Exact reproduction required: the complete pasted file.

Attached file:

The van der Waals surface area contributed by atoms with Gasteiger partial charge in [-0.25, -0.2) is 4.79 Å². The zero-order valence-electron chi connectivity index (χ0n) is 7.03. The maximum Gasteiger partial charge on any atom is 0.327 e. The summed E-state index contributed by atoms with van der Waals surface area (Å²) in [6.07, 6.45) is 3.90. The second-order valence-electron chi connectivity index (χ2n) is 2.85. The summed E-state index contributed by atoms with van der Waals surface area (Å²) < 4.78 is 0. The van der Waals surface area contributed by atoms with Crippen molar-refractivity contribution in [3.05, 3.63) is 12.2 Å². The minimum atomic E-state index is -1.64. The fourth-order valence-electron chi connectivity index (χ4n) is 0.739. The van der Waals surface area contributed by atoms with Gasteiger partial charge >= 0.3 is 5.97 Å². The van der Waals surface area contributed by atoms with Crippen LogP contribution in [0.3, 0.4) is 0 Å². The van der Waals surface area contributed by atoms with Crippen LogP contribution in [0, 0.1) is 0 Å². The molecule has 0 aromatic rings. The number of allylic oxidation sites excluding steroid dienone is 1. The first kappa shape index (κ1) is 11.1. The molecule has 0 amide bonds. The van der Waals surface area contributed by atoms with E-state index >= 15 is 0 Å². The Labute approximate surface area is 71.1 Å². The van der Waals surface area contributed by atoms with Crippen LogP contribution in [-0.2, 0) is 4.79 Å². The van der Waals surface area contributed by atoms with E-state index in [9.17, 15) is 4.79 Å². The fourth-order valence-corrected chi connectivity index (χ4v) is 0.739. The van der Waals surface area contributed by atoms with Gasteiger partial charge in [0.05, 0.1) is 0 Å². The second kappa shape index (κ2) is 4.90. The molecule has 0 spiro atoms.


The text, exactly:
The van der Waals surface area contributed by atoms with Gasteiger partial charge in [-0.25, -0.2) is 4.79 Å². The zero-order valence-electron chi connectivity index (χ0n) is 7.03. The maximum Gasteiger partial charge on any atom is 0.327 e. The summed E-state index contributed by atoms with van der Waals surface area (Å²) in [6.07, 6.45) is 3.90. The second-order valence-electron chi connectivity index (χ2n) is 2.85. The summed E-state index contributed by atoms with van der Waals surface area (Å²) < 4.78 is 0. The van der Waals surface area contributed by atoms with Crippen molar-refractivity contribution in [3.05, 3.63) is 12.2 Å². The minimum atomic E-state index is -1.64. The fourth-order valence-electron chi connectivity index (χ4n) is 0.739. The van der Waals surface area contributed by atoms with Gasteiger partial charge >= 0.3 is 5.97 Å². The van der Waals surface area contributed by atoms with Crippen LogP contribution in [0.3, 0.4) is 0 Å². The van der Waals surface area contributed by atoms with Crippen LogP contribution in [0, 0.1) is 0 Å². The molecule has 0 aromatic rings. The number of allylic oxidation sites excluding steroid dienone is 1. The first kappa shape index (κ1) is 11.1. The molecule has 0 amide bonds. The van der Waals surface area contributed by atoms with E-state index >= 15 is 0 Å². The Labute approximate surface area is 71.1 Å². The van der Waals surface area contributed by atoms with Crippen LogP contribution in [-0.2, 0) is 4.79 Å². The van der Waals surface area contributed by atoms with E-state index in [9.17, 15) is 4.79 Å². The fourth-order valence-corrected chi connectivity index (χ4v) is 0.739. The van der Waals surface area contributed by atoms with Gasteiger partial charge in [0.05, 0.1) is 0 Å². The second kappa shape index (κ2) is 4.90. The molecule has 0 spiro atoms.